The Securities and Exchange Commission on Thursday filed an enforcement action against five former senior executives of General Re Corporation (Gen Re) and American International Group Inc. (AIG) for helping AIG mislead investors through the use of fraudulent reinsurance transactions.
Four of the former executives, Ronald Ferguson, Elizabeth Monrad, Robert Graham and Christopher Garand, were with Gen Re, while the fifth, Christian Milton, was with AIG.
The complaint, filed Thursday in federal court in Manhattan, alleges that the defendants and others aided and abetted AIG’s violations of the antifraud and other provisions of the federal securities laws by helping AIG structure two sham reinsurance transactions that falsely increased AIG’s loss reserves in the fourth quarter of 2000 and first quarter of 2001 by a total of $500 million. The transactions were initiated by AIG to quell criticism by analysts concerning a reduction in the company’s loss reserves in the third quarter of 2000.
Linda Chatman Thomsen, director of the Commission’s Division of Enforcement, said, “It is particularly troubling when senior executives knowingly and substantially participate in securities fraud. Today’s action by the Commission is yet another step in the pursuit of those responsible for helping AIG to deceive investors by materially misstating the company’s financial results.”
Mark Schonfeld, director of the Commission’s Northeast Regional Office, added, “This case shows the Commission’s continued commitment to pursuing cases involving the fraudulent abuse of insurance and reinsurance to manipulate a public company’s financial results. The defendants knowingly helped AIG achieve a specific, and false, accounting effect.”
In its complaint the Commission alleges that Ferguson, Monrad, Graham, Garand, and others at Gen Re worked with Milton and others at AIG to fashion two sham reinsurance contracts between Cologne Re Dublin, a Gen Re subsidiary in Dublin, Ireland, and an AIG subsidiary.
General Re, a subsidiary of Warren Buffett’s Berkshire Hathaway, has been the target of Securities and Exchange Commission investigations for more than a year. This particular deal between AIG and General Re has already led to a previous guilty plea from two former executives of General Re, Richard Napier and John Houldsworth, for their roles in aiding and abetting a securities fraud committed by American International Group Inc.
The complaint details recorded conversations among the defendants and other evidence reflecting the planning and implementation of the sham transaction. On the basis of this evidence, the complaint charges that the defendants understood from the beginning that they were structuring a sham transaction involving the creation of phony documents for the purpose of providing apparent support for false accounting entries AIG made on its books.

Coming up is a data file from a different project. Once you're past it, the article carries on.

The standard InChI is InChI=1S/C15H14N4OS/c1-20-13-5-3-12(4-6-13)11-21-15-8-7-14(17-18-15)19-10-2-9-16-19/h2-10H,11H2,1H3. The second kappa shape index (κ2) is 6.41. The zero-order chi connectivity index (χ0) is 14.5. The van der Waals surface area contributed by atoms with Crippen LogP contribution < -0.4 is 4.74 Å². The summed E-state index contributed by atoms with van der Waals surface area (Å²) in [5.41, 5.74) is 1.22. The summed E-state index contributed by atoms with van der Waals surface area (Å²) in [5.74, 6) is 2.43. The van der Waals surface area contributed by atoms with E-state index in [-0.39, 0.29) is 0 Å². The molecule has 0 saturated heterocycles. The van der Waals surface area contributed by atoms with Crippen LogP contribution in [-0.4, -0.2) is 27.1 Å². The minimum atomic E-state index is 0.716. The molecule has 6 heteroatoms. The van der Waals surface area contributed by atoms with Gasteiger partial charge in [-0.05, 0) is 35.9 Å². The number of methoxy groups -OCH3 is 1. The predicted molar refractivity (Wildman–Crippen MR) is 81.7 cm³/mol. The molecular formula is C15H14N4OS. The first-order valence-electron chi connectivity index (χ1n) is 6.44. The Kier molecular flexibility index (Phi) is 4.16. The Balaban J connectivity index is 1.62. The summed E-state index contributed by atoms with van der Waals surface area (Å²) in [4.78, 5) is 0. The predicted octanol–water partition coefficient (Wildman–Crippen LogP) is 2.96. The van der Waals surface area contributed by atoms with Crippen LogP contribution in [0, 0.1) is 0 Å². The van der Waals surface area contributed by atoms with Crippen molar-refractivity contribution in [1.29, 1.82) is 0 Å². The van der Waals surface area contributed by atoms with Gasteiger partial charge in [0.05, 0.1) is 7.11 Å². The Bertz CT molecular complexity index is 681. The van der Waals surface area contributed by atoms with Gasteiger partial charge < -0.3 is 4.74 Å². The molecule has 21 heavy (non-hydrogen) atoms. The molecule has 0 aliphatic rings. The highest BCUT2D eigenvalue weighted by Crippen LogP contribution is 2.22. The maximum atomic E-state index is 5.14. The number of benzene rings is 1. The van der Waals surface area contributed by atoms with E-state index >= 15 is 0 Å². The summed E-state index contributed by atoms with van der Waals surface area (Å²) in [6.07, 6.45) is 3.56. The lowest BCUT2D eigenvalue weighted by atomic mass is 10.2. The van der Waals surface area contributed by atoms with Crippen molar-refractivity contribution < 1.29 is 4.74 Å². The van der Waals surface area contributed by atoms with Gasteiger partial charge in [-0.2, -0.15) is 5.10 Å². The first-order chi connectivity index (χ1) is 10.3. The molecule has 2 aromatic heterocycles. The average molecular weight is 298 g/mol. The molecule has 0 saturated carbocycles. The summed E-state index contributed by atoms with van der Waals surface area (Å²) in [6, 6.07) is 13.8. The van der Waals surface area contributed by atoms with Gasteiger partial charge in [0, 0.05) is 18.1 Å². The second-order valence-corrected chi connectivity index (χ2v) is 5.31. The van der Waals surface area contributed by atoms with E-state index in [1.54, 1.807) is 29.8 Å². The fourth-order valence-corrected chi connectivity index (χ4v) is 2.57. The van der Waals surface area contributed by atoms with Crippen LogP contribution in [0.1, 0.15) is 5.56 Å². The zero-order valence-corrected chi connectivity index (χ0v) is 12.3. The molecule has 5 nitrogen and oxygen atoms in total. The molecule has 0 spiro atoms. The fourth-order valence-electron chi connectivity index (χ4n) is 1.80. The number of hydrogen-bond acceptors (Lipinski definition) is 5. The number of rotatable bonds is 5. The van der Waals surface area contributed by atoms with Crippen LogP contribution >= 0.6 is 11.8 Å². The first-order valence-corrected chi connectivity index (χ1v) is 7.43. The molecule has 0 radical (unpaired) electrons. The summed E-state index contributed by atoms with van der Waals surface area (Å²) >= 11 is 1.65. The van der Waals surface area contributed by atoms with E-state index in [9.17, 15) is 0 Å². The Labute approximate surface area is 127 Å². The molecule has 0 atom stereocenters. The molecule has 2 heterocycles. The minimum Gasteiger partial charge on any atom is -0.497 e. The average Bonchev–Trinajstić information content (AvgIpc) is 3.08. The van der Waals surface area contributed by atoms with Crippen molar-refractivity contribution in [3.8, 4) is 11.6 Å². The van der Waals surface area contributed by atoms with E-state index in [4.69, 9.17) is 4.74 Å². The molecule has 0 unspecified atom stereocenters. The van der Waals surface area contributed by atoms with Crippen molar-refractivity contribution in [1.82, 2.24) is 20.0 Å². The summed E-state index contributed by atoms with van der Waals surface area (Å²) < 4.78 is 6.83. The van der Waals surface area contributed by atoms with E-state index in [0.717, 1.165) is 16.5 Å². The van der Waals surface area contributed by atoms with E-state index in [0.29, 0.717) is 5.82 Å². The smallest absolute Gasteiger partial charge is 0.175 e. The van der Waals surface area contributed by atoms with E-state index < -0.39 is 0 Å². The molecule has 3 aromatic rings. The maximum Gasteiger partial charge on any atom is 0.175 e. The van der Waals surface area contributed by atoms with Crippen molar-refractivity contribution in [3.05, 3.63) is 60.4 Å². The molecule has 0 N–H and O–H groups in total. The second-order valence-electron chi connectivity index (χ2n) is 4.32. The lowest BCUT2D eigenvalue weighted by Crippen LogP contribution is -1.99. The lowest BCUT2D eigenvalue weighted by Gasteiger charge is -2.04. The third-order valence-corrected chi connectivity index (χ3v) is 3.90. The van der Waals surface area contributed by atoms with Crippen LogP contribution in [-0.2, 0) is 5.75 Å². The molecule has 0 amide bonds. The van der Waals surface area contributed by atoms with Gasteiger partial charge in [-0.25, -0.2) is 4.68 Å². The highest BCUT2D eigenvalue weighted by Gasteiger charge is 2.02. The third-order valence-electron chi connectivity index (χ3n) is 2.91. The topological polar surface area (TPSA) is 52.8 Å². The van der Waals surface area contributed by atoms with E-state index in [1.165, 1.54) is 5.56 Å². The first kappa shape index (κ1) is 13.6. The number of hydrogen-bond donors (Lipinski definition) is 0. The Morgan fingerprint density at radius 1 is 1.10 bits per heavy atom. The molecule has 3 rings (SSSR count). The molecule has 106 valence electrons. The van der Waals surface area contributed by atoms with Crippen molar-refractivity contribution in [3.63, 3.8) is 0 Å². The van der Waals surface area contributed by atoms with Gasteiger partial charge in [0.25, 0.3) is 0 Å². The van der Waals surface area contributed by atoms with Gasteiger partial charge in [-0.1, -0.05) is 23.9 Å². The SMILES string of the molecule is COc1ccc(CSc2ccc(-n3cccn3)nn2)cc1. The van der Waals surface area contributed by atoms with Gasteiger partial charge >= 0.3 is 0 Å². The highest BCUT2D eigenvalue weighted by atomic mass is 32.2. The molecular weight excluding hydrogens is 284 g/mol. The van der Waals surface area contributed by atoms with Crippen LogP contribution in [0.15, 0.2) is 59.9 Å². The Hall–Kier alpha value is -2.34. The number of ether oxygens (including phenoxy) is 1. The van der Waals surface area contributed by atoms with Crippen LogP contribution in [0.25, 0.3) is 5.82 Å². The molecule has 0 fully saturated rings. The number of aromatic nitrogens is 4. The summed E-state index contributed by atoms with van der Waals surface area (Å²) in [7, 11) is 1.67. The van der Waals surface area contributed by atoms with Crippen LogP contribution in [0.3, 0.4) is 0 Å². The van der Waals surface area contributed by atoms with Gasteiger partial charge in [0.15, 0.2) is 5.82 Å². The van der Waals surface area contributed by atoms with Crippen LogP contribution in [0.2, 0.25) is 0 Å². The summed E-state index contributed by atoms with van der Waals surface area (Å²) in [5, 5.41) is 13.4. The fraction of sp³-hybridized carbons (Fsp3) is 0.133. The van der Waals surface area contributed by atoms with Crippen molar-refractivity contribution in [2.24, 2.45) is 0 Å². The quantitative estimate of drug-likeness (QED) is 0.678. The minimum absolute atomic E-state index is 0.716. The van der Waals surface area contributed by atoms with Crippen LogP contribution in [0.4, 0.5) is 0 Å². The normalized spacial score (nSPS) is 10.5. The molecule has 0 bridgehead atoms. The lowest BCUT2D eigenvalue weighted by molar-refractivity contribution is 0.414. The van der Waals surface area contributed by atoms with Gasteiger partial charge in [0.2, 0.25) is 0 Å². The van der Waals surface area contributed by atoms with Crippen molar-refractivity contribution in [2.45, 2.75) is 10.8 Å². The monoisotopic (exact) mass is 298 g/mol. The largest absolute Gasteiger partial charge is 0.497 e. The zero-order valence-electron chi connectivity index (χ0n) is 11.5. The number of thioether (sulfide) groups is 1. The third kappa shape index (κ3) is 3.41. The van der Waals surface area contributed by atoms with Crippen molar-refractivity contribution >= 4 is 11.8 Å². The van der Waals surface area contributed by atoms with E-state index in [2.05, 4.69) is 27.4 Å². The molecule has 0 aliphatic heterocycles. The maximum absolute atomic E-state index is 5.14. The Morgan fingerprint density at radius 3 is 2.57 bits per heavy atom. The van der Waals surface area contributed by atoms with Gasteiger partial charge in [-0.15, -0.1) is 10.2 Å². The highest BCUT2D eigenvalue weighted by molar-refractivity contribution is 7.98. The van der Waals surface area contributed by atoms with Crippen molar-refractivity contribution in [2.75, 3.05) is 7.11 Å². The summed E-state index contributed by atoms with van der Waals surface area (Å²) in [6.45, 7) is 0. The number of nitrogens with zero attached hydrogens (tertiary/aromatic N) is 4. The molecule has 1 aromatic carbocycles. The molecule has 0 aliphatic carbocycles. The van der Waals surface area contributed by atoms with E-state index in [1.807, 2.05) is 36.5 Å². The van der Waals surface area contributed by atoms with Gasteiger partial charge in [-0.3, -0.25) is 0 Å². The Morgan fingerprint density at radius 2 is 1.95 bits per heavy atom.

As the defendants and others at Gen Re and AIG knew, AIG accounted for the sham transactions as if they were real reinsurance contracts that transferred risk from Gen Re to AIG, when all parties involved knew that was not true.
As a result of AIG’s accounting treatment for these transactions, the company’s financial results showed false increases in reserves that AIG touted in the company’s quarterly earnings releases for the fourth quarter of 2000 and the first quarter of 2001. Without the phony loss reserves, AIG’s financial results in both quarters would have shown further declines in its loss reserves.
In a release dated March 30, 2005, AIG admitted that the accounting for these transactions was improper and would be corrected. In its 2004 Form 10-K filed with the Commission on May 31, 2005, AIG restated its financial statements to recharacterize the transactions as deposits rather than as reinsurance.
The Commission’s complaint charges Ferguson, Monrad, Milton, Graham, and Garand with aiding and abetting AIG’s violations of Sections 10(b), 13(a), 13(b)(2) and 13(b)(5) and Rules 10b-5, 12b-20, 13a-1, 13a-13 and 13b2-1 of the Securities Exchange Act of 1934. The complaint seeks permanent injunctive relief, disgorgement of ill-gotten gains, if any, plus prejudgment interest, civil money penalties, and orders barring each defendant from acting as an officer or director of any public company.
In connection with the same conduct alleged in the Commission’s complaint, the U.S. Department of Justice, Fraud Section, Criminal Division (DOJ) has filed federal criminal charges against Ferguson, Monrad, Graham, and Milton in the U.S. District Court for the Eastern District of Virginia.
The Commission’s investigation is continuing.
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